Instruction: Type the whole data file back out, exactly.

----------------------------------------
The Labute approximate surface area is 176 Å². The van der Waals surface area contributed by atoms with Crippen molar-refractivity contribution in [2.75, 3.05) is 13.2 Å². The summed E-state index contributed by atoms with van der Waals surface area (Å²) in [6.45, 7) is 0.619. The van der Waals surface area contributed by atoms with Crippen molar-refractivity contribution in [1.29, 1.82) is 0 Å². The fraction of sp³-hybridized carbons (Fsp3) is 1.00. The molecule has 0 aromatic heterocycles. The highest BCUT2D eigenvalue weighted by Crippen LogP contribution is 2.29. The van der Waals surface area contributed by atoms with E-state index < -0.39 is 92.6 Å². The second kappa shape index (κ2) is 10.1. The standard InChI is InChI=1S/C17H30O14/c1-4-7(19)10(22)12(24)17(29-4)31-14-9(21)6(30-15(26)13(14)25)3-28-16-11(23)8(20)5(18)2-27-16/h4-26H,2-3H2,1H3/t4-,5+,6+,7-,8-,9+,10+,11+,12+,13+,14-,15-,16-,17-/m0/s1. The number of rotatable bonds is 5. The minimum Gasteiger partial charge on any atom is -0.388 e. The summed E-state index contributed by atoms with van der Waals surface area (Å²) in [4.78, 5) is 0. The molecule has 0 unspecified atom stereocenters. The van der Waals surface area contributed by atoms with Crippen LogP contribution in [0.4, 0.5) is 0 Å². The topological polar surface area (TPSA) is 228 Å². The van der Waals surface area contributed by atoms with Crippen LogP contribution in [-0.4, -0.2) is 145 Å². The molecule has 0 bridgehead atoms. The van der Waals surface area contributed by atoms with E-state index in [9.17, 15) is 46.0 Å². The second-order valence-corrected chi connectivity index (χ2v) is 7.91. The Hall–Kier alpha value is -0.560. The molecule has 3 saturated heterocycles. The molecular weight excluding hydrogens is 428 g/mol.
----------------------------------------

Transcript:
The Labute approximate surface area is 176 Å². The van der Waals surface area contributed by atoms with Crippen molar-refractivity contribution in [2.75, 3.05) is 13.2 Å². The summed E-state index contributed by atoms with van der Waals surface area (Å²) in [6.45, 7) is 0.619. The van der Waals surface area contributed by atoms with Crippen molar-refractivity contribution in [1.29, 1.82) is 0 Å². The fraction of sp³-hybridized carbons (Fsp3) is 1.00. The molecule has 0 aromatic heterocycles. The highest BCUT2D eigenvalue weighted by Crippen LogP contribution is 2.29. The van der Waals surface area contributed by atoms with E-state index < -0.39 is 92.6 Å². The second kappa shape index (κ2) is 10.1. The standard InChI is InChI=1S/C17H30O14/c1-4-7(19)10(22)12(24)17(29-4)31-14-9(21)6(30-15(26)13(14)25)3-28-16-11(23)8(20)5(18)2-27-16/h4-26H,2-3H2,1H3/t4-,5+,6+,7-,8-,9+,10+,11+,12+,13+,14-,15-,16-,17-/m0/s1. The number of rotatable bonds is 5. The minimum Gasteiger partial charge on any atom is -0.388 e. The summed E-state index contributed by atoms with van der Waals surface area (Å²) in [4.78, 5) is 0. The molecule has 0 unspecified atom stereocenters. The van der Waals surface area contributed by atoms with Crippen LogP contribution in [0.4, 0.5) is 0 Å². The topological polar surface area (TPSA) is 228 Å². The van der Waals surface area contributed by atoms with Crippen LogP contribution in [-0.4, -0.2) is 145 Å². The molecule has 0 bridgehead atoms. The van der Waals surface area contributed by atoms with E-state index in [9.17, 15) is 46.0 Å². The second-order valence-corrected chi connectivity index (χ2v) is 7.91. The Hall–Kier alpha value is -0.560. The molecule has 3 saturated heterocycles. The molecular weight excluding hydrogens is 428 g/mol.